In general, rewilding aims to reestablish vital ecological processes that can involve removing troublesome nonnative species and restoring key native species. Our rewilding call is grounded in ecological science and is necessary regardless of changing political winds. Our objective is to follow up on President Biden’s vision to conserve, connect, and restore by identifying a large reserve network in the American West suitable for rewilding two keystone species, the gray wolf (Canis lupus) and the North American beaver (Castor canadensis).
Rivers and streams, when fully connected to their floodplains, are naturally resilient systems that are increasingly part of the conversation on nature-based climate solutions. Reconnecting waterways to their floodplains improves water quality and quantity, supports biodiversity and sensitive species conservation, increases flood, drought and fire resiliency, and bolsters carbon sequestration. But, while the importance of river restoration is clear, beaver-based restoration—for example, strategic coexistence, relocation, and mimicry—remains an underutilized strategy despite ample data demonstrating its efficacy. Climate-driven disturbances are actively pushing streams into increasingly degraded states, and the window of opportunity for restoration will not stay open forever. Therefore, now is the perfect time to apply the science of beaver-based low-tech process-based stream restoration to support building climate resilience across the landscape. Not every stream will be a good candidate for beaver-based restoration, but we have the tools to know which ones are. Let us use them.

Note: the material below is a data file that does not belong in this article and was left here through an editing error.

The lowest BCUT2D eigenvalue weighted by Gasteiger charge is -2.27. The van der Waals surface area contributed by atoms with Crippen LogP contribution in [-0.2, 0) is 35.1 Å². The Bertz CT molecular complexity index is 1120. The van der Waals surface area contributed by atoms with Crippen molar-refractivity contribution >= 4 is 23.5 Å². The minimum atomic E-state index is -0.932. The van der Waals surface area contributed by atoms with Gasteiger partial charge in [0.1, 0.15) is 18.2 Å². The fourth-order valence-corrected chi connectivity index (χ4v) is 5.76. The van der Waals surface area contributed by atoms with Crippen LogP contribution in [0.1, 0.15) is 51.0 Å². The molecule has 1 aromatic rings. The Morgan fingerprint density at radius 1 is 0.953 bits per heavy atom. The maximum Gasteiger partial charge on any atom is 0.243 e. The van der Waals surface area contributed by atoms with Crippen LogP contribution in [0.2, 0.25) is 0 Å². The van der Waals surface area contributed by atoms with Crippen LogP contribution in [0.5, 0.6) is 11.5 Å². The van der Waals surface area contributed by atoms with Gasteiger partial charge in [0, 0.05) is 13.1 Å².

A Review of Two Novel Water-Tight Beaver Dam Analogs (WTBDA) to Restore Eroded Seasonal Creeks in Drain Tile Zones to Permanent Beaver Wetlands
Reducing nutrient runoff in streams is an important task to reduce algae blooms and associated environmental damage in large waterbodies. Beaver Dam Analogs (WTBDA) are an means to address this problem. These Water Tight Beaver Dam Analogs (WTBDA) present a novel approach to this technique that also aim to restore eroded seasonal creeks to perennial wetlands.
We studied the distribution of beaver-impacted mineral wetlands and peatlands in a 7,912 km2 area of the Canadian Rocky Mountains. Using aerial photography and an existing wetland database, we inventoried 529 wetlands at elevations of 1,215 to 2,194 m; peat soils were found at 69 % of the 81 field verified wetlands.
To determine whether reintroduced beavers, as an example of native herbivorous megafauna, can increase freshwater biodiversity at the landscape scale and to compare effects on two contrasting taxonomic groups.
The research gathered in this paper discusses the beaver’s effects on: wetland carbon cycling, riparian forest structure, and biodiversity. This thesis also covers the relationship between beaver populations and the existence of wetlands, particularly the way in which beavers are an essential part of wetland ecosystems.
Potential mitigation of and adaptation to climate-driven changes in California’s highlands through increased beaver populations
Evaluating the potential for beaver to adapt to and to mitigate anticipated changes in California’s higher elevation land- and waterscapes.
Habitat engineering by beaver benefits aquatic biodiversity and ecosystem processes in agricultural streams
Dam building by beaver in degraded environments can improve physical and biological diversity
when viewed at a scale encompassing both modified and unmodified habitats.
The goal of this study was to evaluate factors such as cattle grazing that may limit the occurrence of dam-building beavers in northern New Mexico.